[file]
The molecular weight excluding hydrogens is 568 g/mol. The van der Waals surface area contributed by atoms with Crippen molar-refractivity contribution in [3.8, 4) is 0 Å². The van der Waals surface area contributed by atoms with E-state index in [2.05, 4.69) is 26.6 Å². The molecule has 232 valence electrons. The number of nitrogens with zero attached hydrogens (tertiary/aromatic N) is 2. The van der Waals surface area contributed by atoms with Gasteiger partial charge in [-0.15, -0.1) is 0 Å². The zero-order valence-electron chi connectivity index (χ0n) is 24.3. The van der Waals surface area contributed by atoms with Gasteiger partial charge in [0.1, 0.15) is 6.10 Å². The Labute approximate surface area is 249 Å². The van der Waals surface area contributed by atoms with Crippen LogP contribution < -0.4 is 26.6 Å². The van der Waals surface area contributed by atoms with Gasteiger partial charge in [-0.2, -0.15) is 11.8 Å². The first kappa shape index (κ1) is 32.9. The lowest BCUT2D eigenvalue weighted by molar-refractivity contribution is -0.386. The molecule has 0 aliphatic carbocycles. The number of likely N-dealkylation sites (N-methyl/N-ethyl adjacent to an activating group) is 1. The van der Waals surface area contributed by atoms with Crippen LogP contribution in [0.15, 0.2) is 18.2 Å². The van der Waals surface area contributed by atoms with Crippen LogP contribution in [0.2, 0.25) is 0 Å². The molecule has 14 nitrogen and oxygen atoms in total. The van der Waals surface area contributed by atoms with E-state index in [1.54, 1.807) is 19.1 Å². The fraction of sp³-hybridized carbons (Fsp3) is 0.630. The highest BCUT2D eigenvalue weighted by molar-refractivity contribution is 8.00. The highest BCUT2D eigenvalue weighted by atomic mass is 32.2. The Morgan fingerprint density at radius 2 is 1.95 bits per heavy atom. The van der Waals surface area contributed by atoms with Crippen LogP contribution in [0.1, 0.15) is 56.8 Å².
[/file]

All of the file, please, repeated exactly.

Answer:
The molecular weight excluding hydrogens is 568 g/mol. The van der Waals surface area contributed by atoms with Crippen molar-refractivity contribution in [3.8, 4) is 0 Å². The van der Waals surface area contributed by atoms with E-state index in [2.05, 4.69) is 26.6 Å². The molecule has 232 valence electrons. The number of nitrogens with zero attached hydrogens (tertiary/aromatic N) is 2. The van der Waals surface area contributed by atoms with Gasteiger partial charge in [-0.15, -0.1) is 0 Å². The zero-order valence-electron chi connectivity index (χ0n) is 24.3. The van der Waals surface area contributed by atoms with Gasteiger partial charge in [0.1, 0.15) is 6.10 Å². The Labute approximate surface area is 249 Å². The van der Waals surface area contributed by atoms with Crippen LogP contribution < -0.4 is 26.6 Å². The van der Waals surface area contributed by atoms with Gasteiger partial charge in [-0.2, -0.15) is 11.8 Å². The first kappa shape index (κ1) is 32.9. The lowest BCUT2D eigenvalue weighted by molar-refractivity contribution is -0.386. The molecule has 0 aliphatic carbocycles. The number of likely N-dealkylation sites (N-methyl/N-ethyl adjacent to an activating group) is 1. The van der Waals surface area contributed by atoms with Crippen LogP contribution in [0.15, 0.2) is 18.2 Å². The van der Waals surface area contributed by atoms with Crippen LogP contribution in [0.2, 0.25) is 0 Å². The molecule has 14 nitrogen and oxygen atoms in total. The van der Waals surface area contributed by atoms with E-state index in [1.54, 1.807) is 19.1 Å². The fraction of sp³-hybridized carbons (Fsp3) is 0.630. The highest BCUT2D eigenvalue weighted by molar-refractivity contribution is 8.00. The highest BCUT2D eigenvalue weighted by atomic mass is 32.2. The Morgan fingerprint density at radius 2 is 1.95 bits per heavy atom. The van der Waals surface area contributed by atoms with Crippen LogP contribution in [0.1, 0.15) is 56.8 Å².